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Apple's vice president of Internet Services and Software Eddy Cue retook the stand on Monday, looking to add clarity to U.S. Department of Justice allegations that the so-called agency model contracts the company signed with publishers caused an overall inflation in e-book pricing.
During his testimony, Cue appeared to be in control, putting evidence from the Justice Department in perspective, including emails between himself and late Apple cofounder Steve Jobs.
According to The New York Times, Cue said in court on Monday that Jobs was surprised that Apple was able to "create ripples" in the e-books industry, which at the time was dominated by Amazon.
âWow, we have really lit the fuse on a powder keg,â Jobs wrote in a January 2010 email. Cue said the comment was not congratulatory in nature, but instead pointed to how much of an impact Apple's ongoing negotiations with five major U.S. book publishers were having on the sector.
The Apple executive did admit e-book prices did rise after the company entered the market with its agency model contracts, but noted the strategy allowed a number of titles which may never have been made into e-books to be sold in the digital marketplace.
The main thrust of the DOJ's case are the agency contracts Apple made with publishing houses. Key to the government's argument is the most-favored-nations clause, which disallows content owners to sell e-books at another retailer for a lower price. Cue said this was for Apple's protection, but the Justice Department asserts the tactic destroyed Amazon's ability to compete on price.
Cue said publishers were ready to rebel against Amazon's wholesale model by employing a windowing strategy that would delay the release of a title's digital version until the more lucrative hardcover iteration had been on shelves for some time. Under wholesale, the Internet retailer bought content rights and sold e-books at or below cost, often at a set $9.99 price.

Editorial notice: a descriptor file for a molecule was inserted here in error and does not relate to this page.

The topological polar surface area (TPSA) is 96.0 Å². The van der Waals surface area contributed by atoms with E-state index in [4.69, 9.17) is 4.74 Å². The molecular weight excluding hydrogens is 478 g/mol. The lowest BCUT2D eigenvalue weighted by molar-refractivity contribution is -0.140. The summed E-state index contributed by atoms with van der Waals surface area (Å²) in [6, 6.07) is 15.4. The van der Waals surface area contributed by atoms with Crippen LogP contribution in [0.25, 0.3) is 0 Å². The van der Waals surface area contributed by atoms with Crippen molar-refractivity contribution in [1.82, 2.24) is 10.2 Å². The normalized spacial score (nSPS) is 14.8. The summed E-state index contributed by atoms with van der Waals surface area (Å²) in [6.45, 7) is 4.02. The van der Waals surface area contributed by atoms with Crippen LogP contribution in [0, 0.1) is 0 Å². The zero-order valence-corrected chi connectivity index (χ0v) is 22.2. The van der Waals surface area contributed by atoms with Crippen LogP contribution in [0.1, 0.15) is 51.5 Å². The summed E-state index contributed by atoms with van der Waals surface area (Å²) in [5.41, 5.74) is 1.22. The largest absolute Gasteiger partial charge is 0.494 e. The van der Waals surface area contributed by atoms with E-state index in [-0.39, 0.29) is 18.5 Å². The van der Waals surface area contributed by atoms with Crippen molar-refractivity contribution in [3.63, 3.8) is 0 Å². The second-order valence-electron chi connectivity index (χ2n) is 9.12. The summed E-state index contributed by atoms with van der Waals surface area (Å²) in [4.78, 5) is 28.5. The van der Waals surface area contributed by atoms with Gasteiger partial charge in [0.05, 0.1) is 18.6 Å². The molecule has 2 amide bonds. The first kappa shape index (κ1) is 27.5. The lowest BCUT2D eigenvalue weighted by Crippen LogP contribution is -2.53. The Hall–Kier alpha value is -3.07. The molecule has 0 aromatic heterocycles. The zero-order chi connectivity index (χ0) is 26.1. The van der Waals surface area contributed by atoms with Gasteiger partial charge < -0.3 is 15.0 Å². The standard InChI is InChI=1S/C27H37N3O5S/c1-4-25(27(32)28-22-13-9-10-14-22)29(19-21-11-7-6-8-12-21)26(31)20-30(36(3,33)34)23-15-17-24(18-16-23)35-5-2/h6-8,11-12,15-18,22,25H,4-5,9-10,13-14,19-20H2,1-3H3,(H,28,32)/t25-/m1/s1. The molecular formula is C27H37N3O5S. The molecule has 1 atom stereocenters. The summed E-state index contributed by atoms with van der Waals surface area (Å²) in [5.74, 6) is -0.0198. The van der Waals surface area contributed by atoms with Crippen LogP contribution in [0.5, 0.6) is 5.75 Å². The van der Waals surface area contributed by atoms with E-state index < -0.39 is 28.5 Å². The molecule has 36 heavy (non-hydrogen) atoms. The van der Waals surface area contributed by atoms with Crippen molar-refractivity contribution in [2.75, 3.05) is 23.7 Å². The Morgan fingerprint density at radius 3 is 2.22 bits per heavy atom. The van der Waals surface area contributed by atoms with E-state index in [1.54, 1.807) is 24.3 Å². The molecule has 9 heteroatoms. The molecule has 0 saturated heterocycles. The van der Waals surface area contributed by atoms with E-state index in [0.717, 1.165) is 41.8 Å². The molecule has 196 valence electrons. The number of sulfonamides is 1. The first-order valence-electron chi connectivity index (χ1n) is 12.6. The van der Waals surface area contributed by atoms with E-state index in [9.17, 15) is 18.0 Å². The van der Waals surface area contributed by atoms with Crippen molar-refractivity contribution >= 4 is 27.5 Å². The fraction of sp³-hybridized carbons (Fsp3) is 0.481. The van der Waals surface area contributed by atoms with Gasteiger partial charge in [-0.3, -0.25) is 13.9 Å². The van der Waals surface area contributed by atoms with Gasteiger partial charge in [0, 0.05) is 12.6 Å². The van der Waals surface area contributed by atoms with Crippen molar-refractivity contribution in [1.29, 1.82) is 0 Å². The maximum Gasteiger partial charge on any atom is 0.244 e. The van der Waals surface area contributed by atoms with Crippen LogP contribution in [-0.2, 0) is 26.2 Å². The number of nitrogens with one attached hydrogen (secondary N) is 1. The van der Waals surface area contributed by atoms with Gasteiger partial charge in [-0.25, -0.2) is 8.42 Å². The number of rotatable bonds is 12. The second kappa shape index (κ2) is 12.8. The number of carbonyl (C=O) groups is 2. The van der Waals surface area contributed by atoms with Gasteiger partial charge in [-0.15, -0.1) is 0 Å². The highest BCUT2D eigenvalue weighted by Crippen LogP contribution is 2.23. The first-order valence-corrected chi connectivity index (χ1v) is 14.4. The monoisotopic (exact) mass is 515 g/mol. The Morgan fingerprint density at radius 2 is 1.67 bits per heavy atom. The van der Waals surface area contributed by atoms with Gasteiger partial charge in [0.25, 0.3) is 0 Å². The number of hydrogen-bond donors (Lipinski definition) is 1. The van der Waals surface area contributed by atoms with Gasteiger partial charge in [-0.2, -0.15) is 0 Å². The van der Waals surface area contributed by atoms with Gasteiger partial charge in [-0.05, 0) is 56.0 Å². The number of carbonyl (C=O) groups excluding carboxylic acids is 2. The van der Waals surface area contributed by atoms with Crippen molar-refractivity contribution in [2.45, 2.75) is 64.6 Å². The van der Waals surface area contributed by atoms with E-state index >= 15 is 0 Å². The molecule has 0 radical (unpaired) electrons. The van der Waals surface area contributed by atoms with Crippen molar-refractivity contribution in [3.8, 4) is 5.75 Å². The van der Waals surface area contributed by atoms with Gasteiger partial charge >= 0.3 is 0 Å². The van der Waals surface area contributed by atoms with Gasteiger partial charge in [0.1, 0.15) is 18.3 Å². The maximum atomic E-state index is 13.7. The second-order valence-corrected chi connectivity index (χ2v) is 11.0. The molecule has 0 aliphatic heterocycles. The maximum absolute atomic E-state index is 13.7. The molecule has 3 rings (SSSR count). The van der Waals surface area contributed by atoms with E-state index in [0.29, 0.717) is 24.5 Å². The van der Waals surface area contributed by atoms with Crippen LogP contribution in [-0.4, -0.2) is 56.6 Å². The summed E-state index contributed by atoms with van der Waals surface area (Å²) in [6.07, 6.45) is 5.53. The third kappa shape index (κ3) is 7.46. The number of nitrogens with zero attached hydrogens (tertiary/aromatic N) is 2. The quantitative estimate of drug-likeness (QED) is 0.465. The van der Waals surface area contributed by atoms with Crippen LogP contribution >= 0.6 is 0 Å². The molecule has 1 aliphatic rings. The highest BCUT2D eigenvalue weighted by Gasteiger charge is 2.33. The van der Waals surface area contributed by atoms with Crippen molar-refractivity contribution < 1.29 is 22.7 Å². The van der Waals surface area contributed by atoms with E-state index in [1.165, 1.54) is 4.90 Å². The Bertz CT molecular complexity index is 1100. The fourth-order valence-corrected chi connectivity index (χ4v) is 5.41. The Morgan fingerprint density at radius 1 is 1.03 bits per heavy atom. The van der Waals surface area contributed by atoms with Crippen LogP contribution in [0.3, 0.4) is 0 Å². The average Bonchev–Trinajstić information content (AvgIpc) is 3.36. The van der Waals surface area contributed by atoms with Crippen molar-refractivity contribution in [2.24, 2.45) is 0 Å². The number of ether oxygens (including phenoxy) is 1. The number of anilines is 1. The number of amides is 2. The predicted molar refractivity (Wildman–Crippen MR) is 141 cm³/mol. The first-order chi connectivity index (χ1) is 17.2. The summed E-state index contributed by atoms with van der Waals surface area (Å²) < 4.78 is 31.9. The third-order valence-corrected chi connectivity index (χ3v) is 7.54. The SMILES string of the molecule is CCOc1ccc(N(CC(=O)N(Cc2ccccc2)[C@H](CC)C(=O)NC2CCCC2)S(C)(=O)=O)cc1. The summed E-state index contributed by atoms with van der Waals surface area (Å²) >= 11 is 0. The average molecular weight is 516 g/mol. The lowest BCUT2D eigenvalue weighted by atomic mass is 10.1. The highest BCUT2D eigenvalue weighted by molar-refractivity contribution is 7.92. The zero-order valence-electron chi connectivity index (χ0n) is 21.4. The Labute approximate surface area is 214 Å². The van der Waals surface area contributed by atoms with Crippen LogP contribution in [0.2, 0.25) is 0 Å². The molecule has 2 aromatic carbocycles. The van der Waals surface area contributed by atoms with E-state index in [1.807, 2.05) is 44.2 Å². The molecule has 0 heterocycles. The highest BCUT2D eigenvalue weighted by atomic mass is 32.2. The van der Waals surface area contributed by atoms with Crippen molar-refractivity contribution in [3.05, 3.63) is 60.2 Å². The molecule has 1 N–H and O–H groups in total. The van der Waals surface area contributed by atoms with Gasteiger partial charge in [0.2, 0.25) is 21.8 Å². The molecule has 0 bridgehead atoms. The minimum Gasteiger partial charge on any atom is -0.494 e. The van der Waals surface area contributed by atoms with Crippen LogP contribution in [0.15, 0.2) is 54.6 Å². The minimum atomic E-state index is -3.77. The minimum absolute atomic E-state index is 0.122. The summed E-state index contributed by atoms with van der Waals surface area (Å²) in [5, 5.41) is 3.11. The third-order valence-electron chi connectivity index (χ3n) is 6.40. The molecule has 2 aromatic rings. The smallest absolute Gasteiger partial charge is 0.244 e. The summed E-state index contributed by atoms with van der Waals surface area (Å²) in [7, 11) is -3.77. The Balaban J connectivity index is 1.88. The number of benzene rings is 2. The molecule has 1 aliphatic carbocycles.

âAmazon could have negotiated a better deal,â Cue said. âThey had a lot more power.â
With more evidence being released to the public, a particularly interesting correspondence revealed Jobs read certain Apple-centric websites to gain further perspective on his company's dealings.
As a somewhat humorous side note, during the proceedings on Monday, Apple's lawyers used a MacBook, and presumably Keynote, to present its side of the argument. While the defense could easily switch between slides and perform advanced side-by-side and zoom functions, the DOJ could only show one slide at a time, with one video's audio completely failing.
When presiding Judge Denise Cote asked whether the government lawyers were using a Mac, they replied "no," it was a Hewlett-Packard.